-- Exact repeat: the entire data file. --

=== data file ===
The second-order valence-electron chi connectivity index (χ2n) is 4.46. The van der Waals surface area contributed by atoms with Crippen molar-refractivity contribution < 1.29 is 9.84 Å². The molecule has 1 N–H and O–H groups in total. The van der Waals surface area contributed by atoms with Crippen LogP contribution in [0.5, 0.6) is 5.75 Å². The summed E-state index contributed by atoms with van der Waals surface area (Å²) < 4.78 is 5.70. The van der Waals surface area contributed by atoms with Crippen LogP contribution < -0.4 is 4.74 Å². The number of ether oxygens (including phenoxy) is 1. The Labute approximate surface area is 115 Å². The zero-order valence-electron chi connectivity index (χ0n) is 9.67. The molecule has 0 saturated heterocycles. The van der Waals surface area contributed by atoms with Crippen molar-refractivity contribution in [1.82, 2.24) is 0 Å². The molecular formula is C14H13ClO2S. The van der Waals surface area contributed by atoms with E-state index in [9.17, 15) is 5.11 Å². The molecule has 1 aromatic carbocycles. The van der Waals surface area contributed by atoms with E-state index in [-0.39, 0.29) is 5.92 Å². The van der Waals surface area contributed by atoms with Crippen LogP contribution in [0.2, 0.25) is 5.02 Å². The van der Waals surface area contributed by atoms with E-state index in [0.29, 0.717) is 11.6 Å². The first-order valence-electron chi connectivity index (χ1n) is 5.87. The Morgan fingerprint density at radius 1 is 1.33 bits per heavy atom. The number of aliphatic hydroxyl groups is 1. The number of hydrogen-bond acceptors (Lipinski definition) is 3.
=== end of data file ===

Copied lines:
The second-order valence-electron chi connectivity index (χ2n) is 4.46. The van der Waals surface area contributed by atoms with Crippen molar-refractivity contribution < 1.29 is 9.84 Å². The molecule has 1 N–H and O–H groups in total. The van der Waals surface area contributed by atoms with Crippen LogP contribution in [0.5, 0.6) is 5.75 Å². The summed E-state index contributed by atoms with van der Waals surface area (Å²) < 4.78 is 5.70. The van der Waals surface area contributed by atoms with Crippen LogP contribution < -0.4 is 4.74 Å². The number of ether oxygens (including phenoxy) is 1. The Labute approximate surface area is 115 Å². The zero-order valence-electron chi connectivity index (χ0n) is 9.67. The molecule has 0 saturated heterocycles. The van der Waals surface area contributed by atoms with Crippen molar-refractivity contribution in [1.82, 2.24) is 0 Å². The molecular formula is C14H13ClO2S. The van der Waals surface area contributed by atoms with E-state index in [9.17, 15) is 5.11 Å². The molecule has 1 aromatic carbocycles. The van der Waals surface area contributed by atoms with E-state index in [-0.39, 0.29) is 5.92 Å². The van der Waals surface area contributed by atoms with Crippen LogP contribution in [0.2, 0.25) is 5.02 Å². The van der Waals surface area contributed by atoms with E-state index in [0.29, 0.717) is 11.6 Å². The first-order valence-electron chi connectivity index (χ1n) is 5.87. The Morgan fingerprint density at radius 1 is 1.33 bits per heavy atom. The number of aliphatic hydroxyl groups is 1. The number of hydrogen-bond acceptors (Lipinski definition) is 3.